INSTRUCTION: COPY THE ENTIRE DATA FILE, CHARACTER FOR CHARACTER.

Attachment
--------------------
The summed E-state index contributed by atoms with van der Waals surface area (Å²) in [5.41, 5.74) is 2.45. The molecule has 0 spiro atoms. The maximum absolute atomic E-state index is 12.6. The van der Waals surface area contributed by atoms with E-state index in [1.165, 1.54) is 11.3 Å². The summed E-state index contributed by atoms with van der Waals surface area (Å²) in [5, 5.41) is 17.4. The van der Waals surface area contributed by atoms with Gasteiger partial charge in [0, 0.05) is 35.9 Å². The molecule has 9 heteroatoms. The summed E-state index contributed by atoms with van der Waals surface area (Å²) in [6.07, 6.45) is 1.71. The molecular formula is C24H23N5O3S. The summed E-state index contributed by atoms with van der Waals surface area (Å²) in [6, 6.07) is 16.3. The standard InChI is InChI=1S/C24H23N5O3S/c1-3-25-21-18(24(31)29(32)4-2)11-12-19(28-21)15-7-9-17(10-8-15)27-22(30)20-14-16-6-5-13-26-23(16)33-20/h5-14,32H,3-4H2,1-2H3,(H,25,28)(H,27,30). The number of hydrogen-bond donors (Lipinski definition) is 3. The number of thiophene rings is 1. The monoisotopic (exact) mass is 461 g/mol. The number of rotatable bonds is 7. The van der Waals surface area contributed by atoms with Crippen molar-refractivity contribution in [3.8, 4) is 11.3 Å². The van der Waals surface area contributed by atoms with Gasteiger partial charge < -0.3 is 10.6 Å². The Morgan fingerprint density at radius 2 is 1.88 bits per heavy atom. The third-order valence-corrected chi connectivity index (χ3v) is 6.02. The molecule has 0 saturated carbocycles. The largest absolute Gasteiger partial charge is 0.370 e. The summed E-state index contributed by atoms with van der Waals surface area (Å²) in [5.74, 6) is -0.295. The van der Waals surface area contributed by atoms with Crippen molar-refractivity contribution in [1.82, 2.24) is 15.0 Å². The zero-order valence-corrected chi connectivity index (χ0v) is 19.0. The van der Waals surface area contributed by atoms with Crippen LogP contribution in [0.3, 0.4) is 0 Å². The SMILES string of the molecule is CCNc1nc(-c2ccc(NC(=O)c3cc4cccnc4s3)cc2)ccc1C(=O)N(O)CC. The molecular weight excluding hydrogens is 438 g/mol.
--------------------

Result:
The summed E-state index contributed by atoms with van der Waals surface area (Å²) in [5.41, 5.74) is 2.45. The molecule has 0 spiro atoms. The maximum absolute atomic E-state index is 12.6. The van der Waals surface area contributed by atoms with E-state index in [1.165, 1.54) is 11.3 Å². The summed E-state index contributed by atoms with van der Waals surface area (Å²) in [5, 5.41) is 17.4. The van der Waals surface area contributed by atoms with Gasteiger partial charge in [0, 0.05) is 35.9 Å². The molecule has 9 heteroatoms. The summed E-state index contributed by atoms with van der Waals surface area (Å²) in [6.07, 6.45) is 1.71. The molecular formula is C24H23N5O3S. The summed E-state index contributed by atoms with van der Waals surface area (Å²) in [6, 6.07) is 16.3. The standard InChI is InChI=1S/C24H23N5O3S/c1-3-25-21-18(24(31)29(32)4-2)11-12-19(28-21)15-7-9-17(10-8-15)27-22(30)20-14-16-6-5-13-26-23(16)33-20/h5-14,32H,3-4H2,1-2H3,(H,25,28)(H,27,30). The number of hydrogen-bond donors (Lipinski definition) is 3. The number of thiophene rings is 1. The monoisotopic (exact) mass is 461 g/mol. The number of rotatable bonds is 7. The van der Waals surface area contributed by atoms with Crippen molar-refractivity contribution in [3.8, 4) is 11.3 Å². The van der Waals surface area contributed by atoms with Gasteiger partial charge < -0.3 is 10.6 Å². The Morgan fingerprint density at radius 2 is 1.88 bits per heavy atom. The third-order valence-corrected chi connectivity index (χ3v) is 6.02. The molecule has 0 saturated carbocycles. The largest absolute Gasteiger partial charge is 0.370 e. The summed E-state index contributed by atoms with van der Waals surface area (Å²) in [5.74, 6) is -0.295. The van der Waals surface area contributed by atoms with Crippen molar-refractivity contribution in [1.82, 2.24) is 15.0 Å². The zero-order valence-corrected chi connectivity index (χ0v) is 19.0. The van der Waals surface area contributed by atoms with Crippen LogP contribution in [0.3, 0.4) is 0 Å². The SMILES string of the molecule is CCNc1nc(-c2ccc(NC(=O)c3cc4cccnc4s3)cc2)ccc1C(=O)N(O)CC. The molecular weight excluding hydrogens is 438 g/mol.